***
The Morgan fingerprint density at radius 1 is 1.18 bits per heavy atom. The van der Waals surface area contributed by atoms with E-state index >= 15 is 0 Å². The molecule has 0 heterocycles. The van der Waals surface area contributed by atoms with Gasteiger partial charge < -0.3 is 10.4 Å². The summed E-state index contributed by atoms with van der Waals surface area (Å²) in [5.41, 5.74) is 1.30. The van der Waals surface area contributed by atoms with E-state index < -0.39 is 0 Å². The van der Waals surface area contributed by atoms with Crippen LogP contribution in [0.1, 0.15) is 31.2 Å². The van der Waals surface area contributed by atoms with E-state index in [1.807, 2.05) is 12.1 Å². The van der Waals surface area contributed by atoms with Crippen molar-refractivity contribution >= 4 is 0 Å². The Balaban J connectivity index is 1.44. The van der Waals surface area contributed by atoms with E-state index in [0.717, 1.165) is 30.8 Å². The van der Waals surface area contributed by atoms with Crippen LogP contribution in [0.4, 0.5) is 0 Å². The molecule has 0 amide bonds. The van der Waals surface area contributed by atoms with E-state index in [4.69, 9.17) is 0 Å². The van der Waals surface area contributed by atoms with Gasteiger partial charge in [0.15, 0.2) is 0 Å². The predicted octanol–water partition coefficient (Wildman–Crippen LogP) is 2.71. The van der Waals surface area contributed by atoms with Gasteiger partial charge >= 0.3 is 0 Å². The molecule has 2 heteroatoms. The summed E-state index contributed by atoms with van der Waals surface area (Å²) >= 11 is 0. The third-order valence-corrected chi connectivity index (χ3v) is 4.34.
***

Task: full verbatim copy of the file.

The Morgan fingerprint density at radius 1 is 1.18 bits per heavy atom. The van der Waals surface area contributed by atoms with E-state index >= 15 is 0 Å². The molecule has 0 heterocycles. The van der Waals surface area contributed by atoms with Gasteiger partial charge < -0.3 is 10.4 Å². The summed E-state index contributed by atoms with van der Waals surface area (Å²) in [5.41, 5.74) is 1.30. The van der Waals surface area contributed by atoms with E-state index < -0.39 is 0 Å². The van der Waals surface area contributed by atoms with Crippen LogP contribution in [0.1, 0.15) is 31.2 Å². The van der Waals surface area contributed by atoms with E-state index in [1.807, 2.05) is 12.1 Å². The van der Waals surface area contributed by atoms with Crippen molar-refractivity contribution >= 4 is 0 Å². The Balaban J connectivity index is 1.44. The van der Waals surface area contributed by atoms with E-state index in [0.717, 1.165) is 30.8 Å². The van der Waals surface area contributed by atoms with Crippen LogP contribution in [0.4, 0.5) is 0 Å². The molecule has 0 amide bonds. The van der Waals surface area contributed by atoms with E-state index in [4.69, 9.17) is 0 Å². The van der Waals surface area contributed by atoms with Gasteiger partial charge in [0.15, 0.2) is 0 Å². The predicted octanol–water partition coefficient (Wildman–Crippen LogP) is 2.71. The van der Waals surface area contributed by atoms with Gasteiger partial charge >= 0.3 is 0 Å². The molecule has 2 heteroatoms. The summed E-state index contributed by atoms with van der Waals surface area (Å²) >= 11 is 0. The third-order valence-corrected chi connectivity index (χ3v) is 4.34.